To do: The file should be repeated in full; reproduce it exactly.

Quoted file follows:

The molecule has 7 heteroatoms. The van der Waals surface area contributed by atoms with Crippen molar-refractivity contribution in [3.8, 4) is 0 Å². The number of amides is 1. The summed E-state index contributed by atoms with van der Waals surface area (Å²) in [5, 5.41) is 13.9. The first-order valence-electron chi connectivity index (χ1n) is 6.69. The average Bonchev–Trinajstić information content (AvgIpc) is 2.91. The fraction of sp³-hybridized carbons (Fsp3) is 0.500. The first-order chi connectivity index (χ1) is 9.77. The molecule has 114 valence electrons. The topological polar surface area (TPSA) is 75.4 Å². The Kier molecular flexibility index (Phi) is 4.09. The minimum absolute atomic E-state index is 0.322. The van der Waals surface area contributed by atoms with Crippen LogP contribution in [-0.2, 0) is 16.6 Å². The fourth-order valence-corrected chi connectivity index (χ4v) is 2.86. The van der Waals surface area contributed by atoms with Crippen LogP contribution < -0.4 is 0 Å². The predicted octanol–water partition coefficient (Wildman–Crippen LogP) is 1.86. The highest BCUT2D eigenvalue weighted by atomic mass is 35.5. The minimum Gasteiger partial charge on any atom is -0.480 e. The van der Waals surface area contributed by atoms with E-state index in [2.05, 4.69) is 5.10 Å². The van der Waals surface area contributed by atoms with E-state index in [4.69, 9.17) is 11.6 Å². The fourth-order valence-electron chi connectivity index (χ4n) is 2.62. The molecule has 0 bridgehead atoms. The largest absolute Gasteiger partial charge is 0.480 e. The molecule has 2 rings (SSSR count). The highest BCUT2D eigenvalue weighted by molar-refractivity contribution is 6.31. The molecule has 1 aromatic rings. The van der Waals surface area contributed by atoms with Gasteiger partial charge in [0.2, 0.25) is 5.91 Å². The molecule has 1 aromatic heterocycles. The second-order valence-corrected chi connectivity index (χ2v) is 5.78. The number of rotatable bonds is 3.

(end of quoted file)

The molecule has 7 heteroatoms. The van der Waals surface area contributed by atoms with Crippen molar-refractivity contribution in [3.8, 4) is 0 Å². The number of amides is 1. The summed E-state index contributed by atoms with van der Waals surface area (Å²) in [5, 5.41) is 13.9. The first-order valence-electron chi connectivity index (χ1n) is 6.69. The average Bonchev–Trinajstić information content (AvgIpc) is 2.91. The fraction of sp³-hybridized carbons (Fsp3) is 0.500. The first-order chi connectivity index (χ1) is 9.77. The molecule has 114 valence electrons. The topological polar surface area (TPSA) is 75.4 Å². The Kier molecular flexibility index (Phi) is 4.09. The minimum absolute atomic E-state index is 0.322. The van der Waals surface area contributed by atoms with Crippen LogP contribution in [-0.2, 0) is 16.6 Å². The fourth-order valence-corrected chi connectivity index (χ4v) is 2.86. The van der Waals surface area contributed by atoms with Crippen LogP contribution < -0.4 is 0 Å². The predicted octanol–water partition coefficient (Wildman–Crippen LogP) is 1.86. The highest BCUT2D eigenvalue weighted by atomic mass is 35.5. The minimum Gasteiger partial charge on any atom is -0.480 e. The van der Waals surface area contributed by atoms with E-state index in [2.05, 4.69) is 5.10 Å². The van der Waals surface area contributed by atoms with E-state index in [4.69, 9.17) is 11.6 Å². The fourth-order valence-electron chi connectivity index (χ4n) is 2.62. The molecule has 0 bridgehead atoms. The largest absolute Gasteiger partial charge is 0.480 e. The molecule has 2 rings (SSSR count). The highest BCUT2D eigenvalue weighted by molar-refractivity contribution is 6.31. The molecule has 1 aromatic rings. The van der Waals surface area contributed by atoms with Gasteiger partial charge in [0.2, 0.25) is 5.91 Å². The molecule has 1 aromatic heterocycles. The second-order valence-corrected chi connectivity index (χ2v) is 5.78. The number of rotatable bonds is 3.